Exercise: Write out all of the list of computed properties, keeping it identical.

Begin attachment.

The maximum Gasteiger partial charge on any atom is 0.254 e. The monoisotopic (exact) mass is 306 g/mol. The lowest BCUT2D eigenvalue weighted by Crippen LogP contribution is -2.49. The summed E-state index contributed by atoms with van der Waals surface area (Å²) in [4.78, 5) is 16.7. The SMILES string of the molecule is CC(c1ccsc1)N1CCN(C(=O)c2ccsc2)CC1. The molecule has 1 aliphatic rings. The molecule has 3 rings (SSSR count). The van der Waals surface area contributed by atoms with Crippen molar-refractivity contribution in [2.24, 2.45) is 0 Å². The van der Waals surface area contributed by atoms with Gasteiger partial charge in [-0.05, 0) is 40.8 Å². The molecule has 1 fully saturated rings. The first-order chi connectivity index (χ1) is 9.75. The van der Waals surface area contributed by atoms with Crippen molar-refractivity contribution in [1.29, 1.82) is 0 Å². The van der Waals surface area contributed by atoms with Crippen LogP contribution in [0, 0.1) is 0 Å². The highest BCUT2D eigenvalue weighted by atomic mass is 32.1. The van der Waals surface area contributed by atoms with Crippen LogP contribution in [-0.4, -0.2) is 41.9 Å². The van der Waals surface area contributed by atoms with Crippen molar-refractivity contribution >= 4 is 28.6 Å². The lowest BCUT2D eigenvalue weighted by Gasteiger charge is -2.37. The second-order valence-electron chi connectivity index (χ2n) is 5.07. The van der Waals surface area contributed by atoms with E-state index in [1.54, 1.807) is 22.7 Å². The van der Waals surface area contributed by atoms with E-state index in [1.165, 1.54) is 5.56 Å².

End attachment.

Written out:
The maximum Gasteiger partial charge on any atom is 0.254 e. The monoisotopic (exact) mass is 306 g/mol. The lowest BCUT2D eigenvalue weighted by Crippen LogP contribution is -2.49. The summed E-state index contributed by atoms with van der Waals surface area (Å²) in [4.78, 5) is 16.7. The SMILES string of the molecule is CC(c1ccsc1)N1CCN(C(=O)c2ccsc2)CC1. The molecule has 1 aliphatic rings. The molecule has 3 rings (SSSR count). The van der Waals surface area contributed by atoms with Crippen molar-refractivity contribution in [2.24, 2.45) is 0 Å². The van der Waals surface area contributed by atoms with Gasteiger partial charge in [-0.05, 0) is 40.8 Å². The molecule has 1 fully saturated rings. The first-order chi connectivity index (χ1) is 9.75. The van der Waals surface area contributed by atoms with Crippen molar-refractivity contribution in [1.29, 1.82) is 0 Å². The van der Waals surface area contributed by atoms with Crippen LogP contribution in [0, 0.1) is 0 Å². The highest BCUT2D eigenvalue weighted by atomic mass is 32.1. The van der Waals surface area contributed by atoms with Crippen LogP contribution in [-0.4, -0.2) is 41.9 Å². The van der Waals surface area contributed by atoms with Crippen molar-refractivity contribution >= 4 is 28.6 Å². The lowest BCUT2D eigenvalue weighted by Gasteiger charge is -2.37. The second-order valence-electron chi connectivity index (χ2n) is 5.07. The van der Waals surface area contributed by atoms with E-state index in [1.54, 1.807) is 22.7 Å². The van der Waals surface area contributed by atoms with E-state index in [1.165, 1.54) is 5.56 Å².